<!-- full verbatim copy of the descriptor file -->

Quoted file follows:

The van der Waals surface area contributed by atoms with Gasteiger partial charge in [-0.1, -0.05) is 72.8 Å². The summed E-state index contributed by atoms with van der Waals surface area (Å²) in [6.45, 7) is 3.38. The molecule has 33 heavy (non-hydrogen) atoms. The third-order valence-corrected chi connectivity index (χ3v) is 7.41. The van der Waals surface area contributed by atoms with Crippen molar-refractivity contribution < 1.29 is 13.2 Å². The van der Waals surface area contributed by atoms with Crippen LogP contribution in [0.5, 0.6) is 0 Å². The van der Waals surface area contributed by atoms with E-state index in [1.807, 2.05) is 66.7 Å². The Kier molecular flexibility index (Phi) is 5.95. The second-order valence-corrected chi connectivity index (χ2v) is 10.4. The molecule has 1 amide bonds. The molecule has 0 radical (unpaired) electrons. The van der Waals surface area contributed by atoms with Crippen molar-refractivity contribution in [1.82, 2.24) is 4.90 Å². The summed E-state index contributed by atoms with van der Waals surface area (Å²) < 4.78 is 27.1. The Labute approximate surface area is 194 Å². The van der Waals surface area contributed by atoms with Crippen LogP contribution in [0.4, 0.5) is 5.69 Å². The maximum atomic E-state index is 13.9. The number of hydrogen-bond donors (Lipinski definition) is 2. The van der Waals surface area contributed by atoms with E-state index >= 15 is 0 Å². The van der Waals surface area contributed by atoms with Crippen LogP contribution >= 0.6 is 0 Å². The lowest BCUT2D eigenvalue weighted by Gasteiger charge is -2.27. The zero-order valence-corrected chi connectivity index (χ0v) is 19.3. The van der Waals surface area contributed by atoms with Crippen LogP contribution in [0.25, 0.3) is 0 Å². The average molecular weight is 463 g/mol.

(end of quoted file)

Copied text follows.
The van der Waals surface area contributed by atoms with Gasteiger partial charge in [-0.1, -0.05) is 72.8 Å². The summed E-state index contributed by atoms with van der Waals surface area (Å²) in [6.45, 7) is 3.38. The molecule has 33 heavy (non-hydrogen) atoms. The third-order valence-corrected chi connectivity index (χ3v) is 7.41. The van der Waals surface area contributed by atoms with Crippen molar-refractivity contribution < 1.29 is 13.2 Å². The van der Waals surface area contributed by atoms with Crippen LogP contribution in [0.5, 0.6) is 0 Å². The van der Waals surface area contributed by atoms with E-state index in [1.807, 2.05) is 66.7 Å². The Kier molecular flexibility index (Phi) is 5.95. The second-order valence-corrected chi connectivity index (χ2v) is 10.4. The molecule has 1 amide bonds. The molecule has 0 radical (unpaired) electrons. The van der Waals surface area contributed by atoms with Crippen molar-refractivity contribution in [1.82, 2.24) is 4.90 Å². The summed E-state index contributed by atoms with van der Waals surface area (Å²) < 4.78 is 27.1. The Labute approximate surface area is 194 Å². The van der Waals surface area contributed by atoms with Crippen LogP contribution in [0.4, 0.5) is 5.69 Å². The maximum atomic E-state index is 13.9. The number of hydrogen-bond donors (Lipinski definition) is 2. The van der Waals surface area contributed by atoms with E-state index >= 15 is 0 Å². The van der Waals surface area contributed by atoms with Crippen LogP contribution >= 0.6 is 0 Å². The lowest BCUT2D eigenvalue weighted by Gasteiger charge is -2.27. The zero-order valence-corrected chi connectivity index (χ0v) is 19.3. The van der Waals surface area contributed by atoms with Crippen LogP contribution in [0.25, 0.3) is 0 Å². The average molecular weight is 463 g/mol.